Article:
• 49. 152 Cavaliere et al TABLE 5. Top-10 Items—Level of Moral Distress (Frequency Intensity) Mean Level Rank Item (Frequency Intensity)a 1 Follow the family’s wishes to continue life support, even though it is not in the best interest of the child 9.16 2 Participate in care of ventilator-dependent child when no one will decide to stop 6.84 3 Initiate extensive life-saving actions when I think it only prolongs dying 6.79 4 Work with physicians who are not as competent as the patient care requires 5.03 5 Work with levels of nurse staffing that I consider unsafe 4.96 6 Carry out physician’s orders for unnecessary tests and treatments for a terminally ill child 4.86 7 Provide care that does not relieve the child’s suffering because physician fears that increasing dose of pain medication will cause death 3.75 8 Follow the family’s wishes for the child’s care when I do not agree with them but do so because hospital administration fears a lawsuit 3.37 9 Work with nurses who are not as competent as the patient care requires 3.22 10 Prepare anoxic, ventilator-dependent child for gastrostomy tube insertion 2.36 a Range 0-16.Situations Associated With Moral Distress care nurses as described in the literature.4,30,31 Thus,The situations receiving the highest scores for all the futile, aggressive care without perceived benefit,dimensions of moral distress (refer to Tables 2-4) are patient harms from pain and suffering, unnecessarysimilar to those that are problematic for other critical treatments, inadequate staffing, and working with TABLE 6. Correlations Between Either Frequency or Intensity of Selected Scale Items and Subjects’ Characteristics Item Demographic Frequency, r/P Intensity, r/P Carry out physician’s orders for unnecessary tests Years as RN ... 0.214/.044 and treatments Years in NICU 0.211/.044 0.216/.043 Educational level 0.229/.030 ... Initiate extensive life-saving actions when I think it Hours worked ... 0.215/.045 only prolongs dying Participate in care of ventilator-dependent child Age 0.225/.030 ... when no one will decide to stop Follow orders not to tell truth if parents ask Hours worked 0.236/.022 ... Prepare anoxic, ventilator-dependent child for Years in NICU 0.249/.017 ... gastrostomy tube insertion Follow orders not to discuss code status with parents Age 0.218/.040 Nursing assistants not as competent as patient Age ... 0.239/.024 care requires Years in NICU 0.269/.010 0.336/.001 MDs not as competent as patient care requires Age ... 0.228/.031 Years as RN ... 0.219/.038 Years in NICU ... 0.221/.037 Support personnel not as competent as patient Years as RN 0.209/.047 0.236/.028 care requires Years in NICU 0.271/.010 0.236/.014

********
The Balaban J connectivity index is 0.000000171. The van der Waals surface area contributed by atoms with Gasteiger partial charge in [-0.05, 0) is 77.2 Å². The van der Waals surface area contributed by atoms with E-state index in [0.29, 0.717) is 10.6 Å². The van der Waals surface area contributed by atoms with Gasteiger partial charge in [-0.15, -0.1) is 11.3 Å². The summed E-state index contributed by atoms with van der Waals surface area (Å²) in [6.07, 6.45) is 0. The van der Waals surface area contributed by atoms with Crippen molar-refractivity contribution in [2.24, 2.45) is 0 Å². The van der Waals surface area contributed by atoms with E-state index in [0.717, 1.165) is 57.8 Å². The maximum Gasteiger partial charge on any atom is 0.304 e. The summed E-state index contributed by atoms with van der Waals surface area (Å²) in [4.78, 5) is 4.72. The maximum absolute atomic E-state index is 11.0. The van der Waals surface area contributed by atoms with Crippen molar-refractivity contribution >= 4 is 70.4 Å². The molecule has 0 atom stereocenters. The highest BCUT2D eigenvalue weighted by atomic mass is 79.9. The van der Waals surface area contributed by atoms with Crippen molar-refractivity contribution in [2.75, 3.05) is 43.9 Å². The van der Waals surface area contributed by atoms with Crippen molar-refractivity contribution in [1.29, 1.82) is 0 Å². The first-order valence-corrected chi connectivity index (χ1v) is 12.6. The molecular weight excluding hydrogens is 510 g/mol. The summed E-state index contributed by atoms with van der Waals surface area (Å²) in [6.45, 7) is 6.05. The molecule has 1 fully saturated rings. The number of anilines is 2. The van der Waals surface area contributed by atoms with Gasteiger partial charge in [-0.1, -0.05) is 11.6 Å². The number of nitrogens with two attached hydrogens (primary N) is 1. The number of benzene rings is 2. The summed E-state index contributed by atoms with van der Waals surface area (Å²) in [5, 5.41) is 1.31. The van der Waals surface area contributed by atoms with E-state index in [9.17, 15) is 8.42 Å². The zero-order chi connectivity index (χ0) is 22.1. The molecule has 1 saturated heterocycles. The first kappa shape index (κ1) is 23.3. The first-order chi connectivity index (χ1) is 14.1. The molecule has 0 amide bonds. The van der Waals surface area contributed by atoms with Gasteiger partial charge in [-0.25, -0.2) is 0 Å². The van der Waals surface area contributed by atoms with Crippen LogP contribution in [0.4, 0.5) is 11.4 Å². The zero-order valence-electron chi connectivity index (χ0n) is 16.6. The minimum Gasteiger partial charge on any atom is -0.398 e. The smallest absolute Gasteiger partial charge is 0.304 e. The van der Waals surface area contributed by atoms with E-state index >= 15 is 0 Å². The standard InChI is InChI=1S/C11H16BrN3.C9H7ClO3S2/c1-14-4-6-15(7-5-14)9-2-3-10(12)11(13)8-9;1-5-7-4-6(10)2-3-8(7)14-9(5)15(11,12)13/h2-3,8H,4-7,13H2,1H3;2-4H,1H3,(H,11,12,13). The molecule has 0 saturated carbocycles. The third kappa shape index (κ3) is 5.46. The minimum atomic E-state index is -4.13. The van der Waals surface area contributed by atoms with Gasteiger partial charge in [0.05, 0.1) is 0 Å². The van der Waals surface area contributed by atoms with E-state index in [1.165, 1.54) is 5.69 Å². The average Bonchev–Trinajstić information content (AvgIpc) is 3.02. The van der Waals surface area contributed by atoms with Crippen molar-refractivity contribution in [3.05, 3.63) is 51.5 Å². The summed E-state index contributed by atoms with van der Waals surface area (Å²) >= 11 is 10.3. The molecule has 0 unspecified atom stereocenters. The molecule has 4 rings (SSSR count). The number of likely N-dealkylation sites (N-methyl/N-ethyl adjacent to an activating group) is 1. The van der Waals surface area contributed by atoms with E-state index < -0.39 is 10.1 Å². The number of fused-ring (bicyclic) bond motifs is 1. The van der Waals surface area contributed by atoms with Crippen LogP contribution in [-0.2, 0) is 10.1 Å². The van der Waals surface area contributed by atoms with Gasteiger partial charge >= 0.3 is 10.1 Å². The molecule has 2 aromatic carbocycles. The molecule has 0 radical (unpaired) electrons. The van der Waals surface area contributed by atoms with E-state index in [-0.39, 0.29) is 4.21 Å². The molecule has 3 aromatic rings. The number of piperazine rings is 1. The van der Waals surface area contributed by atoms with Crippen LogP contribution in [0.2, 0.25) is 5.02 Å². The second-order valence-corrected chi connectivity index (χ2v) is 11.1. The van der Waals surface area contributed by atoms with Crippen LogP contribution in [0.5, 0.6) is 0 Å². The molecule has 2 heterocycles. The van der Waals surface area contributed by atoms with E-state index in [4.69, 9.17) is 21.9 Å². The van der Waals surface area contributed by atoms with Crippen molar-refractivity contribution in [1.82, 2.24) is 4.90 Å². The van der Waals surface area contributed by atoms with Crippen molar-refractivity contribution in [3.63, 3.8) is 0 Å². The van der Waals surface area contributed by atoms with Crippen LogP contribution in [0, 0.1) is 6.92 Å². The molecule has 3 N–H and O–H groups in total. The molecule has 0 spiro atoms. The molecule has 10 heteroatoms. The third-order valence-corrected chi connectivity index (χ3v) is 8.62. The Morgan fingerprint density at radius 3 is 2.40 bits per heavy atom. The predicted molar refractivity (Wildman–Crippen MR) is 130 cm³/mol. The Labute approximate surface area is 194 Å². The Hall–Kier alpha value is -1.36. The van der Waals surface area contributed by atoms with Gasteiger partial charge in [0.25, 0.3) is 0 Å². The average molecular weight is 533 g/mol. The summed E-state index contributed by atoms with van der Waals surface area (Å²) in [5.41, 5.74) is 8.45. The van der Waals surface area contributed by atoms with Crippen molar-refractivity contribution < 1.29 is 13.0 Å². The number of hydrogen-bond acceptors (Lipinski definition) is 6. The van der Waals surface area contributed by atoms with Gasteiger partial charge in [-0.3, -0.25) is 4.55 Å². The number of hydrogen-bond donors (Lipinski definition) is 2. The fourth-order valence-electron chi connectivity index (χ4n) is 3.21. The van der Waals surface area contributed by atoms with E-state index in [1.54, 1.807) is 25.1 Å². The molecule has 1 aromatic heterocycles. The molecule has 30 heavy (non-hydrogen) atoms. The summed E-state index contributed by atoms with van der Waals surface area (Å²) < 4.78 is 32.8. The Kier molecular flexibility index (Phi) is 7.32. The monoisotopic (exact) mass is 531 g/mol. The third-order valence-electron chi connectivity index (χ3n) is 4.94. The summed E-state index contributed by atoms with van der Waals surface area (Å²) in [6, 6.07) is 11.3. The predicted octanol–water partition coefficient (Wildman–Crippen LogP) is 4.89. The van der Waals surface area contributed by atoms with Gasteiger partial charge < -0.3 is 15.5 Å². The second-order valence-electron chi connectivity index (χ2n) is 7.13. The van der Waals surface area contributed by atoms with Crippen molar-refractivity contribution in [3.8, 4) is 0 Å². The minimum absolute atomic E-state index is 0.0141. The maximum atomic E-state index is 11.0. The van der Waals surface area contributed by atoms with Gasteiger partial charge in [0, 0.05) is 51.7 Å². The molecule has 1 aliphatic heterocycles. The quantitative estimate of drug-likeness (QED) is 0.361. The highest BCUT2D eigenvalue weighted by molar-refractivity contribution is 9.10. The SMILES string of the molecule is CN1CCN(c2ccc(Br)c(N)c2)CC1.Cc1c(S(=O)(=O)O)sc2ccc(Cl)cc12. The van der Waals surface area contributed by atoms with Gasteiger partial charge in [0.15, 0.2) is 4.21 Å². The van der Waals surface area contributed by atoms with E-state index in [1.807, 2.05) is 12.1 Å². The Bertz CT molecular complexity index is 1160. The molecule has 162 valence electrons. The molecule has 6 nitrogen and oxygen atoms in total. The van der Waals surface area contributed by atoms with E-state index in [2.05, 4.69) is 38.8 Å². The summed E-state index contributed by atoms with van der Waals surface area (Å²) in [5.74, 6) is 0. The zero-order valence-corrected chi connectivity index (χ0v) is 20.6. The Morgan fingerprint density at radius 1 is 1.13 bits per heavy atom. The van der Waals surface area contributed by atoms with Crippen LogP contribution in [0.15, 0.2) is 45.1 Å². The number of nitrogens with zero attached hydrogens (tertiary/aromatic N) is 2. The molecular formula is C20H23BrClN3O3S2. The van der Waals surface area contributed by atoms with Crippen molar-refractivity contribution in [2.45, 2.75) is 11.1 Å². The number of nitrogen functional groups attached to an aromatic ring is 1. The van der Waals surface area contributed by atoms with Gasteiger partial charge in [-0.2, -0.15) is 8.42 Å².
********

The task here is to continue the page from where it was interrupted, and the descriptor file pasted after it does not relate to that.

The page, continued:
• 50. Moral Distress in NICU RNs 153colleagues who are deemed incompetent for the level ciated with futile care escalated with time spent prac-of care required cause moral distress in NICU RNs. ticing in the critical care environment. The reason for All items share the common feature of acts that are the associations between RNs’ characteristics andperceived as not being in the patients’ best interests.25 moral distress discovered in this study is unknown atThere are myriad causes for RNs to act in ways they this time and there are not enough data available tofeel are contrary to the patients’ best interests: institu- speculate on a cause. Further study in this populationtional constraints, personal inhibitions, fear of retalia- of NICU RNs, using Corley’s proposed theory ontion (whistleblowing), professional blunting, burnout, moral distress as a framework, may reveal otheror some other as yet unidentified reason. The primary moral concepts (sensitivity, competence, etc) thatcommitment of the RN is to the patient, but RNs are affect the experience of their moral distress.20frequently in situations in which the values of andresponsibilities to patients, families, physicians, insti- Limitations of the Studytutions, employers, self, society, and the profession There are 2 limitations involving the instrument andare competing.49 Thus, nurses may feel compelled to the subjects. Because the MDSNPV is a new instru-act in ways they perceive are not in the patients’ best ment, there are no data against which to compare theinterests. In violating their personal and professional current results. However, the data generated fromvalues, they experience moral distress. this study will be used to establish psychometric data A recurring theme in the acute care literature is the for the scale. The subjects in this study are predomi-association of moral distress with nurses’ feelings of nately married, white, Catholic, and female and thuspowerlessness to assist patients.18 Nurses are taught may not represent views of males and NICU RNs ofthat they have moral responsibility for care, yet, at other religions and races.the same time, they often find themselves powerlessand without the ability to raise objections or alter the Significance of the Studytherapeutic regimen.35,50 Nurses are expected to carry Moral distress has a negative impact on nurses andout physicians’ orders and to comply with adminis- affects the quantity and quality of patient care. It is atrative policies. They often lack the authority com- major cause of burnout and of nurses leaving theirmensurate with their responsibility and feel inca- jobs and the profession. Adequate staffing is anpable of pursuing what has previously been deemed important issue in the NICUs where this study wasto be the correct action. This predisposes them to conducted. Therefore, the finding that 10% of theexperience moral distress.25 RNs would consider leaving their current jobs is especially troubling.Subject Characteristics and Moral Distress Turnover of nursing staff is very costly. It has beenThe majority of researchers have reported that there estimated that the cost of replacing medical-surgicalwas no relationship between characteristics such as and specialty nurses was more than $92,000 andage, religion, level of education, and marital status, $145,000, respectively.51 Acknowledging theand the experience of moral distress.23,27 In this study, expenses involved in replacing nurses at the bedside,4 characteristics were significantly related to moral the Joint Commission on Accreditation of Healthcaredistress. Those nurses who considered leaving their Organizations encouraged nursing leaders to considerprevious jobs but did not leave had significantly strategies to promote nurse retention.52higher levels of moral distress than those nurses who It is an unfortunate reality in healthcare today thateither left the previous job because of moral distress moral distress is unavoidable and nurses are espe-or did not feel a need to leave. cially vulnerable to moral distress.8 In light of the cur- Similarly, RNs who reported that they changed their rent nursing shortage, the profession can ill afford toapproach to patient care had significantly higher levels lose nurses or to have them suffering from the conse-of moral distress than those who did not. Nurses who quences of moral distress. This will serve only to exac-were not spiritual had significantly higher levels of erbate the degree of moral distress and present furthermoral distress than those who were very or somewhat challenges to the delivery of optimal healthcare.spiritual. The finding that nurses who were considering The identification of moral distress is a prerequi-leaving their current positions had significantly higher site to the development of strategies to ameliorate itslevels of moral distress is particularly concerning. It also effects. Given the nature of practice in the NICU, itconfirms the results of other researchers that moral dis- is unlikely that it will be eliminated. Therefore, it istress may lead to job resignations.1,20 important to assist RNs in achieving moral comfort.24 In considering subjects’ characteristics and either Strategies include the following: (1) developing moralfrequency or intensity of moral distress associated sensitivity20; RNs must recognize the experience ofwith certain situations on the MDSNPV, there were moral distress; (2) acquiring knowledge about thesome weak yet significant correlations. A similar find- concept and its consequences53; and (3) acting toing was reported by only 1 group of researchers. change the work environment to safeguard personalMobley et al30 discovered that the moral distress asso- values and integrity.54Advances in Neonatal Care • Vol. 10, No. 3